See, there was a vote on this right before we moved here. And since we moved, I’ve heard that during that vote, Peaks voted definitively for secession, and was denied by the Portland City Council. Through the island listserv (we have flame wars too!) it’s come out that this simply didn’t happen, it was a vote to continue looking into the process, and even that barely passed. The fact is that our taxes wouldn’t go down if we seceeded–we’d have to buy all our infrastructure, our water pipes and electric lines and all of that from the city of Portland, who would be disinclined to give us a good price, on a ten-year plan. We’d have to fund our school ourselves–and many of the residents here (who are jerks, frankly) think there shouldn’t be a school at all. We’d have to have a mayor and city council when as it stands we can’t get anyone to care enough to serve on the island council as it exists now. It’s a terrible idea.
So naturally, a bunch of people have tried to end run around the islanders who are against it and get some kind of writ of secession approved in Augusta, whose provisions we would not see until we were simply given the right to approve or deny what other people negotiated without our knowledge. OMGWTF. On top of that, very simply,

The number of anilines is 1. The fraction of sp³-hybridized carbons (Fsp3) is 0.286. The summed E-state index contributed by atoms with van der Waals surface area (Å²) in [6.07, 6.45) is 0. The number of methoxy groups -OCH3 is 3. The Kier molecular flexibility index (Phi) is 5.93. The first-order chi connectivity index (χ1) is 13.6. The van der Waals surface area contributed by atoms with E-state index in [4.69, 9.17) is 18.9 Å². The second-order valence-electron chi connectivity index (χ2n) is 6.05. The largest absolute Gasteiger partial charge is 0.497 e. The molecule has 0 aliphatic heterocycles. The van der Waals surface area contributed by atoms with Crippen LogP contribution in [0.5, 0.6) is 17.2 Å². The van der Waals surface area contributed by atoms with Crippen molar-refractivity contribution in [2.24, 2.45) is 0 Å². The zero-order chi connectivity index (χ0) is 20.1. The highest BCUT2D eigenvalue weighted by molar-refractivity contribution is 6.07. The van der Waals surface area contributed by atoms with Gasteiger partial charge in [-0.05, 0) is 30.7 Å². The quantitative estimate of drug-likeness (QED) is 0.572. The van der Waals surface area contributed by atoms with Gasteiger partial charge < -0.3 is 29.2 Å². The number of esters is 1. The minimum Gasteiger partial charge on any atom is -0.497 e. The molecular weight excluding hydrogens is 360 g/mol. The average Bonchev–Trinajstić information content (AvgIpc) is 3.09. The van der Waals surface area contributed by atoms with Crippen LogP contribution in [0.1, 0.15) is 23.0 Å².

Patheos the pro-secessionist are being a bag of dicks on the listserv, engaging in some hilarious troll tactics, Tea Party dogwhistling about hating the government, and condescending rhetoric, and I went from being all "Hell, secede if you want" to being strongly against it. No one knows what’s going to happen. It’s likely that if the trolls have their way Peaks will lose massive amounts of government funding, while not getting better services or lower taxes, and will be at the mercy of the guys with free time and an ax to grind about how the rest of us should live.